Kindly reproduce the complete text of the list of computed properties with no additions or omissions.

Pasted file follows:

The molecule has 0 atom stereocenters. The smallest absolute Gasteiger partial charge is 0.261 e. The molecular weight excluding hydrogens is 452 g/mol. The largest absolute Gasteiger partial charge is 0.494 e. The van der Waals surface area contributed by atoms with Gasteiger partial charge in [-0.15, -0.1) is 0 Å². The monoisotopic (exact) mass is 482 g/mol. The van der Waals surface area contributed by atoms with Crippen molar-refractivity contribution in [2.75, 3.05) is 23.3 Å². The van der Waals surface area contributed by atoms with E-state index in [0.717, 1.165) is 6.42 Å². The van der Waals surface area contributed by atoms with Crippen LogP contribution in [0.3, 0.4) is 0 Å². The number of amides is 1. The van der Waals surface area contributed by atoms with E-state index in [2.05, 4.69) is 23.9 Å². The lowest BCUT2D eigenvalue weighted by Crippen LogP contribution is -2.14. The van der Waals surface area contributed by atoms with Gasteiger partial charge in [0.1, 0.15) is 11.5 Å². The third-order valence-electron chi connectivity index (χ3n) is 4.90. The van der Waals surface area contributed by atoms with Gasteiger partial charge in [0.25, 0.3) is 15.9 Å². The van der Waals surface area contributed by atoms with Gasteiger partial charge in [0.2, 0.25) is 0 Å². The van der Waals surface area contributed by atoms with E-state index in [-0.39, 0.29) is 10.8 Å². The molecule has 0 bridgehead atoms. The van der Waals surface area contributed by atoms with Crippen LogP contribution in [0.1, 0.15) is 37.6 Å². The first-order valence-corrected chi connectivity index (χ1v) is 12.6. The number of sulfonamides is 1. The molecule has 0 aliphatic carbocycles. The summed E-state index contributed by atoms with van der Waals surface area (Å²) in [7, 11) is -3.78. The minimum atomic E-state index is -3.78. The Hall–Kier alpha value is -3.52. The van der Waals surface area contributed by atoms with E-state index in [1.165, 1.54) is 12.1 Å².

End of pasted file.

The molecule has 0 atom stereocenters. The smallest absolute Gasteiger partial charge is 0.261 e. The molecular weight excluding hydrogens is 452 g/mol. The largest absolute Gasteiger partial charge is 0.494 e. The van der Waals surface area contributed by atoms with Gasteiger partial charge in [-0.15, -0.1) is 0 Å². The monoisotopic (exact) mass is 482 g/mol. The van der Waals surface area contributed by atoms with Crippen molar-refractivity contribution in [2.75, 3.05) is 23.3 Å². The van der Waals surface area contributed by atoms with E-state index in [0.717, 1.165) is 6.42 Å². The van der Waals surface area contributed by atoms with Crippen LogP contribution in [0.3, 0.4) is 0 Å². The number of amides is 1. The van der Waals surface area contributed by atoms with E-state index in [2.05, 4.69) is 23.9 Å². The lowest BCUT2D eigenvalue weighted by Crippen LogP contribution is -2.14. The van der Waals surface area contributed by atoms with Gasteiger partial charge in [0.1, 0.15) is 11.5 Å². The third-order valence-electron chi connectivity index (χ3n) is 4.90. The van der Waals surface area contributed by atoms with Gasteiger partial charge in [0.25, 0.3) is 15.9 Å². The van der Waals surface area contributed by atoms with Gasteiger partial charge in [0.2, 0.25) is 0 Å². The van der Waals surface area contributed by atoms with E-state index in [-0.39, 0.29) is 10.8 Å². The molecule has 0 bridgehead atoms. The van der Waals surface area contributed by atoms with Crippen LogP contribution in [0.1, 0.15) is 37.6 Å². The first-order valence-corrected chi connectivity index (χ1v) is 12.6. The number of sulfonamides is 1. The molecule has 0 aliphatic carbocycles. The summed E-state index contributed by atoms with van der Waals surface area (Å²) in [7, 11) is -3.78. The minimum atomic E-state index is -3.78. The Hall–Kier alpha value is -3.52. The van der Waals surface area contributed by atoms with E-state index in [1.165, 1.54) is 12.1 Å².